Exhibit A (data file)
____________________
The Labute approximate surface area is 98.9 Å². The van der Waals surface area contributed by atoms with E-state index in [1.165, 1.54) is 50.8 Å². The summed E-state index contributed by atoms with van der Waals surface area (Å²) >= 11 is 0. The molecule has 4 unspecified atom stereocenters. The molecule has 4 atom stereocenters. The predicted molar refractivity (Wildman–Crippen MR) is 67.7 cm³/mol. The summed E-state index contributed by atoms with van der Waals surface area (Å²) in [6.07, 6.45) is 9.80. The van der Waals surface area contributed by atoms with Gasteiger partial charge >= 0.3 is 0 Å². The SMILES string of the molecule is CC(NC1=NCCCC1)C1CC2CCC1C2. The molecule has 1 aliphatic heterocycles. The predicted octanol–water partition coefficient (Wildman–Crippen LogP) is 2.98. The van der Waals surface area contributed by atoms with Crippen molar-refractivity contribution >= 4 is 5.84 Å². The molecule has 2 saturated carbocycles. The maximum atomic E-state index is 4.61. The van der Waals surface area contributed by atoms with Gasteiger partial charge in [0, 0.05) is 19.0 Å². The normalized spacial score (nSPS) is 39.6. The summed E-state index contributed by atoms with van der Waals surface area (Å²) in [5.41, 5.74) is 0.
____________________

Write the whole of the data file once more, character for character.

The Labute approximate surface area is 98.9 Å². The van der Waals surface area contributed by atoms with E-state index in [1.165, 1.54) is 50.8 Å². The summed E-state index contributed by atoms with van der Waals surface area (Å²) >= 11 is 0. The molecule has 4 unspecified atom stereocenters. The molecule has 4 atom stereocenters. The predicted molar refractivity (Wildman–Crippen MR) is 67.7 cm³/mol. The summed E-state index contributed by atoms with van der Waals surface area (Å²) in [6.07, 6.45) is 9.80. The van der Waals surface area contributed by atoms with Gasteiger partial charge >= 0.3 is 0 Å². The SMILES string of the molecule is CC(NC1=NCCCC1)C1CC2CCC1C2. The molecule has 1 aliphatic heterocycles. The predicted octanol–water partition coefficient (Wildman–Crippen LogP) is 2.98. The van der Waals surface area contributed by atoms with Crippen molar-refractivity contribution >= 4 is 5.84 Å². The molecule has 2 saturated carbocycles. The maximum atomic E-state index is 4.61. The van der Waals surface area contributed by atoms with Gasteiger partial charge in [0, 0.05) is 19.0 Å². The normalized spacial score (nSPS) is 39.6. The summed E-state index contributed by atoms with van der Waals surface area (Å²) in [5.41, 5.74) is 0.